Seriously, I love him even more now than I did 10 years ago.  There is still nobody I'd rather be with than him.  I have the best husband in the whole world--he is perfect for me!

Thursday, September 22, 2011


So here we are, ten years together and still smiling (or is that a grimace!?) either way, still having fun!

Tuesday, September 20, 2011

Accessorize, darling!

Edith likes to accessorize - with all of them! Not quite sure she quite had the whole coordination thing going on, but it was a credible effort, and she did have fun!

Must be able to cook, clean, and sew...

I have decided what my dream job would be.  It doesn't require a degree, or even a high school diploma.  It wouldn't necessitate being able to type, use the Microsoft Office suite, do data entry, or really even have good "people skills."  I wouldn't demand a high wage, just room and board as compensation.

I want to be a 19th century farm wife.

I am envisioning a large kitchen with an enormous wooden farmhouse table, a massive wood burning stove, cold running water, and a huge pantry full of buckets of lime to keep the moisture down, salted, cured pork, and home preserved foods.  Fruits and vegetables like jewels in shiny glass jars, and a chipped vase of wild flowers on the table.

Yeah, I'm totally digging that.

I have big plans for when we move back to Utah, though I've started working toward them here.

I want to have an amazing garden.  Not just a pretty one, though.  I want everything in my garden to be edible as well as beautiful.  I don't just want shade trees--they will need to be either fruit or nut trees.  I want living fences made of trained apple and pear trees.  I want decoratively planted vegetables and edible flowers, with scented herbs.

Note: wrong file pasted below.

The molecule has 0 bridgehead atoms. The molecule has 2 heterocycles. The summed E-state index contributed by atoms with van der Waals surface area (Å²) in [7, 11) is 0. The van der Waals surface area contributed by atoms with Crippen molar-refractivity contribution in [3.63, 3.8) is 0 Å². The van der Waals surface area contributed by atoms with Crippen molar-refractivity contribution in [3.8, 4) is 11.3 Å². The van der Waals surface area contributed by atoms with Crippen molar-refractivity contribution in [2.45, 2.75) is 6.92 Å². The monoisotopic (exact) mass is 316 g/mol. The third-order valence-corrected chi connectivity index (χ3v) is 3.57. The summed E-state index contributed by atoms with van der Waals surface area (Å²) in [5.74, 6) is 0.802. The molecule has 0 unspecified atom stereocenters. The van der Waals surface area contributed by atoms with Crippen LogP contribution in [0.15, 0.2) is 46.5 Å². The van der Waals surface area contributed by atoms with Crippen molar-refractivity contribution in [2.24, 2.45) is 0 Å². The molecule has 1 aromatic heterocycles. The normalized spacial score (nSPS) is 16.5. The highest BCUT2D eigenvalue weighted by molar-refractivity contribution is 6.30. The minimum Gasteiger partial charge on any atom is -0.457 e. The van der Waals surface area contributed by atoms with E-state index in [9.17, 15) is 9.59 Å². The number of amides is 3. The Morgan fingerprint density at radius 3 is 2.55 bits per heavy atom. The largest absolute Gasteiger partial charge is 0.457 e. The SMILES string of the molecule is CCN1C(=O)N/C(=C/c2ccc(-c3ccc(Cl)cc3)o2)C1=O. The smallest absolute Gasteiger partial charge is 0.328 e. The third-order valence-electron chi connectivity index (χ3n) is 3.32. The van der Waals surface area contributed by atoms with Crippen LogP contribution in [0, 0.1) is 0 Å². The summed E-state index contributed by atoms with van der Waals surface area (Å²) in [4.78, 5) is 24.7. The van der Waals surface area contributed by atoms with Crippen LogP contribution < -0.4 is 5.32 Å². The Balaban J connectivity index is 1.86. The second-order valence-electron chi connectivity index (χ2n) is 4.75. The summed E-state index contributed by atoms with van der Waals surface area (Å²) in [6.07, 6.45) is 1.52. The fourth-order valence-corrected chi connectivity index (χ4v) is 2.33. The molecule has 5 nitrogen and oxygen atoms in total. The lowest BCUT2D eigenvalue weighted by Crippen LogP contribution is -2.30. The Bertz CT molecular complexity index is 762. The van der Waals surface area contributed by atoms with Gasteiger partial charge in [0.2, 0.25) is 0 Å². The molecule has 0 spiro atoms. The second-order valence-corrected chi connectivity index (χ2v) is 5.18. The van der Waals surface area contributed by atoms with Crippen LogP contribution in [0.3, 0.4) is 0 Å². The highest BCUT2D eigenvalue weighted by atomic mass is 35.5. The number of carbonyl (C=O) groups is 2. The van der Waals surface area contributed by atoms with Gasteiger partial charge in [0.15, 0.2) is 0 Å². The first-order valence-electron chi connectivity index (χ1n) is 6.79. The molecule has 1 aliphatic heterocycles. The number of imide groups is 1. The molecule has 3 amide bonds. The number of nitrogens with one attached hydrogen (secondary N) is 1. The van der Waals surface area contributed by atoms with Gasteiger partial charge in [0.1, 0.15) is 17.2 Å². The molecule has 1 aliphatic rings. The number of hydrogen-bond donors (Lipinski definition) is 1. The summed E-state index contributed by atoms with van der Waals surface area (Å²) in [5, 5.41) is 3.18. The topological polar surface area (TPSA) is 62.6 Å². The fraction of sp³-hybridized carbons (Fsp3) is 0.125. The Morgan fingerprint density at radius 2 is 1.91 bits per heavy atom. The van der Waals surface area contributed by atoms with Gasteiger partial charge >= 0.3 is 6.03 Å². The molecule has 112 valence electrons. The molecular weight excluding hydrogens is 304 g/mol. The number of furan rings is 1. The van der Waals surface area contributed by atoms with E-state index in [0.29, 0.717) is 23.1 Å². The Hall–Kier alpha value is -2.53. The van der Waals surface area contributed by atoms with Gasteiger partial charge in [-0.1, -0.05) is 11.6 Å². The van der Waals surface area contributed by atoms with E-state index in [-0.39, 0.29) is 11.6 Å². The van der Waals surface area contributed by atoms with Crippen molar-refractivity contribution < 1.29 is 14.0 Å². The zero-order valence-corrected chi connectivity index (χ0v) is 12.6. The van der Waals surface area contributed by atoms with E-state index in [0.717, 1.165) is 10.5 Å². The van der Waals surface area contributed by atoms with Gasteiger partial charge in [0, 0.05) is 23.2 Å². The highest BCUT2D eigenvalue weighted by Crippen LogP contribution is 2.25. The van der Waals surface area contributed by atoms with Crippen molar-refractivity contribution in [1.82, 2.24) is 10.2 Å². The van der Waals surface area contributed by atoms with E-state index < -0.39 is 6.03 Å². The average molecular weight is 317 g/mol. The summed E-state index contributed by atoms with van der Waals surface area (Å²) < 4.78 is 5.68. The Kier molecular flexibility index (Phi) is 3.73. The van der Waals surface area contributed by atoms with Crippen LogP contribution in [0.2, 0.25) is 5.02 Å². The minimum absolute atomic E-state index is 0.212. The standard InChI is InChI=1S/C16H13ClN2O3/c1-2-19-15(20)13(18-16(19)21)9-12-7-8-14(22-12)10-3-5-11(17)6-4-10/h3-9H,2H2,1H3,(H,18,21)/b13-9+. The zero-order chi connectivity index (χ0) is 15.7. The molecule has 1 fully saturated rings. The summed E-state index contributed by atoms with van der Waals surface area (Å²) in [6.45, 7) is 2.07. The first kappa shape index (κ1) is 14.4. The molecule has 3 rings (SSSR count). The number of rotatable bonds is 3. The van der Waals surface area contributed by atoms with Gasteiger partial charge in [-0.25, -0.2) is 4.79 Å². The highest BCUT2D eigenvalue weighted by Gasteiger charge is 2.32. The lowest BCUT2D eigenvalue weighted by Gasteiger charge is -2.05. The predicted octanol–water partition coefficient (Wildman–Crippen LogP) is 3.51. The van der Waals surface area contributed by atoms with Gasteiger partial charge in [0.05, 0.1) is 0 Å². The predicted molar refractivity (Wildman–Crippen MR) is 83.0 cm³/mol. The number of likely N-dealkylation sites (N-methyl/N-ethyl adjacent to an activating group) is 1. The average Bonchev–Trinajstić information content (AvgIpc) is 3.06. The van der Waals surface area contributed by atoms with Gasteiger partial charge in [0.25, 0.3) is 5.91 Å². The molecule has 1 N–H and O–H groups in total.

We have such limited space in our little garden here, but we had quite a few vegetables and even a bit of fruit from it.  Just imagine what we could do with a bit more space and a lot more sunshine.

By the way...

I baked some more bread today, and last time was not a fluke.  It looks a bit wonky, but tastes fantastic.  I could totally do that farm wife thing.  Maybe.

Monday, September 19, 2011

fetch, kids, fetch!

At the park right now, and it is the little things in life that give us the biggest smiles. We are trying to get walnuts from a tree and I am throwing sticks. And the kids run right after them. Like a couple of little puppies. And they keep doing it. We are doing everything we can not to pat them on the head and say "good boy/girl"!

Saturday, September 17, 2011


Am I becoming too wordy?  I was contemplating in the shower this morning (where I always do my best thinking) as I had been writing my bread making post just prior.

So I'm wondering--and expecting at least SOME of you to comment--which is better; that post, or this one...

One in the Oven...

I baked a loaf of bread for the first time in nearly 5 years today.  I used to bake when we lived in Utah, with lots of success.  But I struggled when we moved here, then I had two kids and was reluctant to be in the middle of kneading when a kid emergency needed my attention.

Mostly, though, I was afraid of more failure.

I read a tip about bread making a few months ago, and with Dylan in school all day now I decided to give it a go.  Result?  Practically perfect (though not as good as yours, I'm sure) French bread.

Next up?  Sourdough bread.

Wish me luck...

Next up; the way I had to re-learn LOADS of skills when we moved to England!

One in the oven...

No, this is not an announcement.  My recent hormonal rantings have nothing to do with a pregnancy--my husband won't allow it because he hates me (just kidding...about the hating part.  He really won't let me have another baby).

This is all about bread, because yesterday I baked THE BEST FRENCH BREAD I HAVE EVER MADE.

No big deal, right?